It is fair to say that the Daily Mail comes in for its fair share of criticism on a daily basis.
Despite its regularly questionable takes on feminism, racism, immigration, Brexit and much more, it is the UK’s second-biggest paid-for newspaper, behind The Sun, with a monthly circulation of around 1.3m.
And this success has undoubtedly been led by the iron grip of its editor Paul Dacre, a man famed for his expletive-laden missives to staff and unyielding belief that he, and he alone, understands the concerns and outlook of the Mail’s target audience: curtain-twitching Middle England. He’s been editor of the Mail since 1992, with few signs that the 69-year-old has any intention of giving up the position he’s held for 26 years any time soon.
However, while a great deal of the criticism is justified, the Mail can occasionally hold its head up high with some of the campaigns that it’s led - and none stand out more than its famous 1997 front page which openly named the accused racist killers of teenager Stephen Lawrence, who was murdered outside a bus stop in south-east London in April 1993.
Following an initial investigation into the murder in 1993, five suspects were arrested but acquitted. Neil Acourt and Luke Knight were both charged with murder, but charges were dropped, with the police citing insufficient evidence.
A subsequent inquest into the death of Lawrence was then held in February 1997 with the five suspects refusing to answer any questions. It concluded on 13 February with the jury returning a verdict, after just 30 minutes, of unlawful killing, with the jury adding, going beyond the bounds of their instructions, that Lawrence was killed “in a completely unprovoked racist attack by five white youths”.
The very next day, the Mail ran an explosive front page where it openly named and pictured the five suspects, labelled them as “Murderers” and adding “If we are wrong, let them sue us.”
In an extremely rare interview, the normally secretive Dacre, has spoken to the BBC - which the Mail attacks on an almost daily basis - for a landmark series marking the 25th anniversary of the murder and made an astonishing relevation.
It transpired that Neville Lawrence, the father of Stephen, had been recommended as a “very good plasterer” and had done “a lot” of plastering work for Dacre when his home had undergone renovation.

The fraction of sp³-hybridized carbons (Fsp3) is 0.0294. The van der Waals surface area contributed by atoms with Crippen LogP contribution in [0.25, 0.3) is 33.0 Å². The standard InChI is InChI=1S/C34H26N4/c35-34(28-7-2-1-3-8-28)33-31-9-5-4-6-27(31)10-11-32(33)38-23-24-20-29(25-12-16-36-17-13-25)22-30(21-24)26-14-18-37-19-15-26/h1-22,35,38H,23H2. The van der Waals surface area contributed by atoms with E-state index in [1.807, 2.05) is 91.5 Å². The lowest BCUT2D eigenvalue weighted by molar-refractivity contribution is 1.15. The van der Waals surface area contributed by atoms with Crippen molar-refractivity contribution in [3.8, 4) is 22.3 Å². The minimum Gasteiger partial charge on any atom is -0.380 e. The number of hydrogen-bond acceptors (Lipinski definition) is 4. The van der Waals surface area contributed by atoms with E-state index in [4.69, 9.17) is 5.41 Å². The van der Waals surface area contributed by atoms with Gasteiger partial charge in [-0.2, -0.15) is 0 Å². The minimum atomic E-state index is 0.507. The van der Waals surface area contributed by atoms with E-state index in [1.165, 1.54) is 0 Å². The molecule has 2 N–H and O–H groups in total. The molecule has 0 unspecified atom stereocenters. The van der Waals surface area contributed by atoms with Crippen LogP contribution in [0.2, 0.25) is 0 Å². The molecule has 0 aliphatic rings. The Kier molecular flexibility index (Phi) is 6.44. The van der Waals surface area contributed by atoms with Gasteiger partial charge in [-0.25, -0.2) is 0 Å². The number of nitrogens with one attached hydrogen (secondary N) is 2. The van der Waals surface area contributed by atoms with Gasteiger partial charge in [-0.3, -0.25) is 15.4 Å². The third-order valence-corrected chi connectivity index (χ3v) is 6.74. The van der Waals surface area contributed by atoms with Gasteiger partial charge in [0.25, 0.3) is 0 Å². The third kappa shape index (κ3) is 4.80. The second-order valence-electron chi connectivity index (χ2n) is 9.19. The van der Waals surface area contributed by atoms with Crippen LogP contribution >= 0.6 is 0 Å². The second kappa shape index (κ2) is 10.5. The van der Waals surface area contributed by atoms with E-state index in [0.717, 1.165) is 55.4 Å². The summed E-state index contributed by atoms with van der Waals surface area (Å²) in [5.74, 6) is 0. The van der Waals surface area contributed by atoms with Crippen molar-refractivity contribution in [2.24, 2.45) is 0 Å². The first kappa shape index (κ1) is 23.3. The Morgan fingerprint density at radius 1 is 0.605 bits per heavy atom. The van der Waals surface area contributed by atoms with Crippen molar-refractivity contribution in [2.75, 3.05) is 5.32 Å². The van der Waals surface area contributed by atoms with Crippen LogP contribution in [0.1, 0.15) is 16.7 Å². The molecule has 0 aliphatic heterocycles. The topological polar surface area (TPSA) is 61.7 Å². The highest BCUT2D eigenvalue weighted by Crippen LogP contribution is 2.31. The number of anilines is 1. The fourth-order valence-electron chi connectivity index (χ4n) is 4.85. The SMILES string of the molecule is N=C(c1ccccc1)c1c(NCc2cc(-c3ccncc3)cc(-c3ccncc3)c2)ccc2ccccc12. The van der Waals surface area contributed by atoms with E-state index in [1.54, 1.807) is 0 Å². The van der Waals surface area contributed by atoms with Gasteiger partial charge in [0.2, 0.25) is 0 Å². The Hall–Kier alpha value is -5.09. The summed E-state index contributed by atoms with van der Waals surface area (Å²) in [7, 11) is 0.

He explained, “He did a lot of plastering work. He was clearly a very decent, hard-working man. Would the Mail have done it without that knowledge? Probably not.”
Prior to the Mail’s front page, Neville Lawrence, unaware of who his employer was, had complained about the paper’s coverage. However, Dacre then offered the family a chance to “put the record straight” in an exclusive interview.
Dacre has previously explained that the Mail took a “monumental risk” with the headline, but also said “I would like to think we did a huge amount of good.”
He explains in the interview that he met with Paul Condon, the Met Police commissioner, saying “Paul said he would bet his life these men were the killers but they couldn’t get the evidence. These guys were taking the piss out of British justice.”
He then decided on the “Murderers” headline at 9pm, just 45 minutes before the paper went to press, forcing the “cataclysmic” front page past unconvinced libel lawyers.
Dacre added: “The next day the s-h-i-t hit the fan.”
The unprecedented front page attracted widespread attention, and praise. The Mail took a huge gamble - it would have been potentially liable for enormous libel payouts - but not one of the men named sued for defamation. Public anger grew against those accused and also against the police who handled the case.
Five months later, an inquiry was ordered by Home Secretary Jack Straw, which eventually resulted in the publication of the Macpherson Report, completed in 1999, which recommended that double jeopardy - the ancient common law that once acquitted an accused person could not be tried for the same crime a second time - should be stopped in murder cases, and that it should be possible to subject an acquitted murder suspect to a second trial if “fresh and viable” new evidence later came to light. The recommendations were implemented in the Criminal Justice Act 2003, which came into force in April 2005.
The report also examined the original investigation and reached its infamous conclusion that the Metropolitan Police was institutionally racist.
The Macpherson Report has been called ‘one of the most important moments in the modern history of criminal justice in Britain’, while Jack Straw has said that ordering it was “the single most important decision I made as Home Secretary”.
The Mail repeated its “Murderers” front page on 27 July 2006 and, in January 2012, an element of justice was finally served when two of the original suspects, Gary Dobson and David Norris were found guilty of Lawrence’s murder, following a trial - enabled in light of “new and substantial evidence” - that was only made possible by the Macpherson Report, which had undoubtedly been expediated by the Mail’s famous front page.
And had Neville Lawrence not happened to work for Paul Dacre, it may never have happened.
Following the 2012 convictions, Paul Dacre said:
“I don’t think it’s an exaggeration to say that if it hadn’t been for the Mail’s headline in 1997 —’Murderers: The Mail accuses these men of killing’—and our years of campaigning, none of this would have happened. Britain’s police might not have undergone the huge internal reform that was so necessary. Race relations might not have taken the significant step forward that they have. And an 18-year-old A-Level student who dreamed of being an architect would have been denied justice. The Daily Mail took a monumental risk with that headline. In many ways, it was an outrageous, unprecedented step.”
Stephen: The Murder that Changed a Nation is on BBC1, Tuesday April 17, 9pm, continuing April 18, 19
(Images: Getty/Daily Mail)